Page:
For a time, I was pretty much a solitary walker, but increasingly, I see other walkers in the area, many of them with dogs or kids or strollers – as it should be. There is a lot more foot traffic in town, along the main roads, where before I don’t recall any.  Kids out on their half-days with a few dollars in their pockets and lots of places for a quick bite. The older Chinese couples, and some Indian, out to do errands.  I see some of the half-way house crowd walking along, fast or slow, their destinations unknown.  We have now a population of homeless families residing at a local hotel, and more and more I see the young moms with strollers, or a dad holding a kid’s hand, walking to the grocery store. 

 I can’t say that my fellow walkers are necessarily out for the pleasure of the outdoors – more like necessity. There was a time where it seemed most people out walking in town were people of color, with some of the socio-economic background that implied – who had no other means of transportation. We have more bus-riders now, I’ve noticed, and all kinds of commuters, white and blue collar, that walk to and from their bus stops.  Sometimes a drag, I know. But that doesn’t mean they won’t discover some of the benefits of walking. Maybe a slightly slower pace of life, and maybe a better pace of heartbeat.  Maybe a different way of thinking or problem solving.  I don’t mean Henry David Thoreau, and his rambles in nature.  My neighbors live more hectic and scheduled existences, I think.  But still, they’re out there, in the elements, breathing the air (and sometimes, fumes), sharing space with their animal kin, and feeling the sun or the rain on their faces.  Exploring the world
outside the bubble, out there for everyone to see, so that we may know
each other by our face and our gait, and not merely the flash of a car going


Zumba…Por Favor

Zumba is the dance/exercise craze set to Latin music or hip hop or even belly-dancing music. Not for me, I thought. I like Latin music, to dance to. I love to dance for fun and for personal expression. And I like to move for exercise, whether yoga or aerobics. But the concept of Zumba put me off for a long time. It sounded too artificial, regulated, corny, all the things I don’t like about group exercise. Even the videos seemed extreme to me, too much attitude and not enough freedom.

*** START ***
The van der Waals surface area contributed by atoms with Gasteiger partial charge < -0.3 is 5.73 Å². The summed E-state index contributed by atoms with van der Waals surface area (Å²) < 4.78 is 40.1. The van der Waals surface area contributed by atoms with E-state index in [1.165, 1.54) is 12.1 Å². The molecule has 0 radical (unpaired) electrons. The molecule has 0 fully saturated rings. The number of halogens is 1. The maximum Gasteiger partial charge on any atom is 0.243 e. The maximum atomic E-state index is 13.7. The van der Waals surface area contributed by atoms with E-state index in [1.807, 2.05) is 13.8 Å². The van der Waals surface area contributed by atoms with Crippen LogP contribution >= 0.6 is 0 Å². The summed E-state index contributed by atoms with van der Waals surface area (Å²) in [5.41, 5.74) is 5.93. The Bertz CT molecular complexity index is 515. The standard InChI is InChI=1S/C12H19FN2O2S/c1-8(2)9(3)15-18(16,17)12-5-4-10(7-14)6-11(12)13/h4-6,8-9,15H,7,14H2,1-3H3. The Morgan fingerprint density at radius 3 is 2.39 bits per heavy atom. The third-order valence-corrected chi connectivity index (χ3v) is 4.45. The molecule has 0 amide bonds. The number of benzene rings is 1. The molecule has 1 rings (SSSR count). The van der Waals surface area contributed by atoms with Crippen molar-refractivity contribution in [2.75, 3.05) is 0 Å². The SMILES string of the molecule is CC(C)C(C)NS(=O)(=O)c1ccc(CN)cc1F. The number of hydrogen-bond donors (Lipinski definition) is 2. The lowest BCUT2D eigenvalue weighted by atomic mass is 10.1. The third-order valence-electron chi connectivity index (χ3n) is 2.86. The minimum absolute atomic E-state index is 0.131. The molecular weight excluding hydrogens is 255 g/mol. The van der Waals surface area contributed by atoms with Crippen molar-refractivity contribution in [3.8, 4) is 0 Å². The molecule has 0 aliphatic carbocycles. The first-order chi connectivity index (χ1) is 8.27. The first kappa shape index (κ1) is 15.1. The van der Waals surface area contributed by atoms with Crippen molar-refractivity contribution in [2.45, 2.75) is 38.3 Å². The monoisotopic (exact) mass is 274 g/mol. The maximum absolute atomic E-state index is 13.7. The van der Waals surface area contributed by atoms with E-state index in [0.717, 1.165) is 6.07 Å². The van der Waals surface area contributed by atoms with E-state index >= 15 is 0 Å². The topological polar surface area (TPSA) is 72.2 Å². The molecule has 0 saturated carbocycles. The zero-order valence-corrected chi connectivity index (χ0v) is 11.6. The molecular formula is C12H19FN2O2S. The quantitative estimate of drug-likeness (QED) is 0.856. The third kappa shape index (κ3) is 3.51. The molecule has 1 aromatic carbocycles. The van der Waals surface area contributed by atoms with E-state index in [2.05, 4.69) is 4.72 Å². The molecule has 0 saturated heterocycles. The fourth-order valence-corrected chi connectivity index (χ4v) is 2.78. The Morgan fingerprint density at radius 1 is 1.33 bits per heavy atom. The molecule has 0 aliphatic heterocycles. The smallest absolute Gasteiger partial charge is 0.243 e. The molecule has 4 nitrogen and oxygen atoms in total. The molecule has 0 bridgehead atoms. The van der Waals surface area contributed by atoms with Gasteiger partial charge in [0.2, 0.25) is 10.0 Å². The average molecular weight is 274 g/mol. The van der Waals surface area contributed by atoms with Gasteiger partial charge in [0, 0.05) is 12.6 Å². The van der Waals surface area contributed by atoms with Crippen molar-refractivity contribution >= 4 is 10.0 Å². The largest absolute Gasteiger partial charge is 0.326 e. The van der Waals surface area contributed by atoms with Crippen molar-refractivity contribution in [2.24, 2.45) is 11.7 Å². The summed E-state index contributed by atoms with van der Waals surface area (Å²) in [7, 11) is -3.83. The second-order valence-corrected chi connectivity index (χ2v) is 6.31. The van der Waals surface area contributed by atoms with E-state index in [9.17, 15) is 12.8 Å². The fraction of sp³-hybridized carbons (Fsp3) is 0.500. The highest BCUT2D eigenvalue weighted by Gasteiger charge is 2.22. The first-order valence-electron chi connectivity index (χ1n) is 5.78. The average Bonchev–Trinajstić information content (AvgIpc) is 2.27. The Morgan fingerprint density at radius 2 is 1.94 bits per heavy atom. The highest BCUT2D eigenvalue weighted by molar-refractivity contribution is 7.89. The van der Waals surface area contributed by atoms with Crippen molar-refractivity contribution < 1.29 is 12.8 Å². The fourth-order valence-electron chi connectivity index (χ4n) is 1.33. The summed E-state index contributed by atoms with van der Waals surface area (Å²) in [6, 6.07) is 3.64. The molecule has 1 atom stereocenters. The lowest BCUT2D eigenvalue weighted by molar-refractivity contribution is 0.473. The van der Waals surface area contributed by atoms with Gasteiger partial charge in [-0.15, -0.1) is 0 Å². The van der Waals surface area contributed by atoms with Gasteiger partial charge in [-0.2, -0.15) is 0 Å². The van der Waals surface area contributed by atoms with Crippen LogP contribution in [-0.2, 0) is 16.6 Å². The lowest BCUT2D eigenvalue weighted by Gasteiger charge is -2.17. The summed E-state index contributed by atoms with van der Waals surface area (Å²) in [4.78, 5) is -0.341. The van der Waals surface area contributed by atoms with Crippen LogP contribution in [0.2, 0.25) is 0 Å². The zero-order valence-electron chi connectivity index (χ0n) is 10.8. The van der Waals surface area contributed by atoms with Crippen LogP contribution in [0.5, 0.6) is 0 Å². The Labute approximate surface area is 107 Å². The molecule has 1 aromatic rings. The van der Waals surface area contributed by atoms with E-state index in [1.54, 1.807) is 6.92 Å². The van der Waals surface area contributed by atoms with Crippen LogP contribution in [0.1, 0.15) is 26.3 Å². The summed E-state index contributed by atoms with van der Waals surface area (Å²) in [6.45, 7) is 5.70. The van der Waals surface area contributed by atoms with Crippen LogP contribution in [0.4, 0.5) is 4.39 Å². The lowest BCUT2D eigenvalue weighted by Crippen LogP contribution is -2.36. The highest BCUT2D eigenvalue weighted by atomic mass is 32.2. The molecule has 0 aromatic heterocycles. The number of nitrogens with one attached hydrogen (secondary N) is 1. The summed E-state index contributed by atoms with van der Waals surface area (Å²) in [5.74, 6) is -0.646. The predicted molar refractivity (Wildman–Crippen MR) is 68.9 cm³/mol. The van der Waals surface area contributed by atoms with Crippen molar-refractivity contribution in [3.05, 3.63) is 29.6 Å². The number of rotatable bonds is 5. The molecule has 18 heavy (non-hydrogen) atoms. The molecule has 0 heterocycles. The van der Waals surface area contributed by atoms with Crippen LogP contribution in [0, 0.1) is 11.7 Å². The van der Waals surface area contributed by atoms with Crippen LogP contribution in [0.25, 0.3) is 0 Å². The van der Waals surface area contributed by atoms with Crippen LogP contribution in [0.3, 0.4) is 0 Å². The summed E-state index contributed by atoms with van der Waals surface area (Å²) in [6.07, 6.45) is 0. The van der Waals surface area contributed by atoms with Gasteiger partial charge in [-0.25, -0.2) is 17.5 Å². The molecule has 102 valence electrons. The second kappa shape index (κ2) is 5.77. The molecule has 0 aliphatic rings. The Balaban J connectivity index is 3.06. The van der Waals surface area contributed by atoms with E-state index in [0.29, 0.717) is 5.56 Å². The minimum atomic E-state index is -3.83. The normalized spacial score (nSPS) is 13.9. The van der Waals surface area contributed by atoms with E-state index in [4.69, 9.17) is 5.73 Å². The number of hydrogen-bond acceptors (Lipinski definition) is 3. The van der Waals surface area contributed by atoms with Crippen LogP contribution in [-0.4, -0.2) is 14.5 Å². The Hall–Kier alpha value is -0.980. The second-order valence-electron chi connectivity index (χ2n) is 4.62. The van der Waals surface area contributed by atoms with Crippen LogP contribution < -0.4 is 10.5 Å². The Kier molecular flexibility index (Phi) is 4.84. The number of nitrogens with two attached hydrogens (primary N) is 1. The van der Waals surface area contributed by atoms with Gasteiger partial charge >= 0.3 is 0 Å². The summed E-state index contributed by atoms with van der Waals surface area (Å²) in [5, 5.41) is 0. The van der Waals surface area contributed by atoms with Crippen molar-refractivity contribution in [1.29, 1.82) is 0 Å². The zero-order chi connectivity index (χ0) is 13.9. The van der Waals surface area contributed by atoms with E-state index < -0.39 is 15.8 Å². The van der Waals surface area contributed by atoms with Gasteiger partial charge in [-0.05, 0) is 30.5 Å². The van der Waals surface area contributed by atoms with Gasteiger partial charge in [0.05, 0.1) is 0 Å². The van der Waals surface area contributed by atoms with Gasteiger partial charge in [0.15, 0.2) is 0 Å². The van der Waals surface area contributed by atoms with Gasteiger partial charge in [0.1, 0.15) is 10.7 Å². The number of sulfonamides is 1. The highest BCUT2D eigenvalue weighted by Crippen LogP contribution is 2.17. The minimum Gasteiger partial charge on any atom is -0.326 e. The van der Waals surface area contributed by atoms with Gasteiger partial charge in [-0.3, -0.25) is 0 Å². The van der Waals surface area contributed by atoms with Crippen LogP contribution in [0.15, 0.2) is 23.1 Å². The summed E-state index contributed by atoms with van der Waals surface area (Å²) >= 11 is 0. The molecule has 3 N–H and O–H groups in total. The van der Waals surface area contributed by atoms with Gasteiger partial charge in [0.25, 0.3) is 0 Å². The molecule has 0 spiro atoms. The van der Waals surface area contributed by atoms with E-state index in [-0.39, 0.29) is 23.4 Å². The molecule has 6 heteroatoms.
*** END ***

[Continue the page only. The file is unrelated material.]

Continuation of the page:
And then I tried it, finally, as an aerobic activity during cold months when I don’t always get outside for my walks.  It was local, and at a good time. I loved it, absolutely loved it. And I can see and feel the benefits. But most of all, best of all, is losing myself in the movements, and not thinking, or problem solving, except, what’s the next step?

 I have to say, a lot has to do with the instructor, Sharon, and the small but enthusiastic group of women who come, from twenties to sixties. The choreography is expressive and sometimes quite challenging. And the music, almost all in Spanish, songs that I find myself humming around the house: salsa, meringue, reaggatron, hip-hop, all different, all so infectious. We’ve had in the class a woman from the Dominican Republic, a Venezuelan, a gal from Eastern Europe, two East Indian women, and the assorted rest of us, all with our own take on the dance steps. It’s certainly not perfectly coordinated, but it’s impressive in a way, to see all those different women getting into it.

 There are a host of other exercise programs I could have tried, more or less aerobic or with elements of dance. So, how did I finally get over my prejudice against “Zumba”, the brand name with its own funky style and clothing line?  Really, I have to thank a former student, Luba, who wrote an essay about her Zumba class. Believe it or not, she made me see Zumba in a different light, more than a trend. Her experience of Zumba offered pretty specific information about the warm up, cool down, high intensity portions, and the way that the steps are modified by most of the members of the class, not all in lock-step with each other.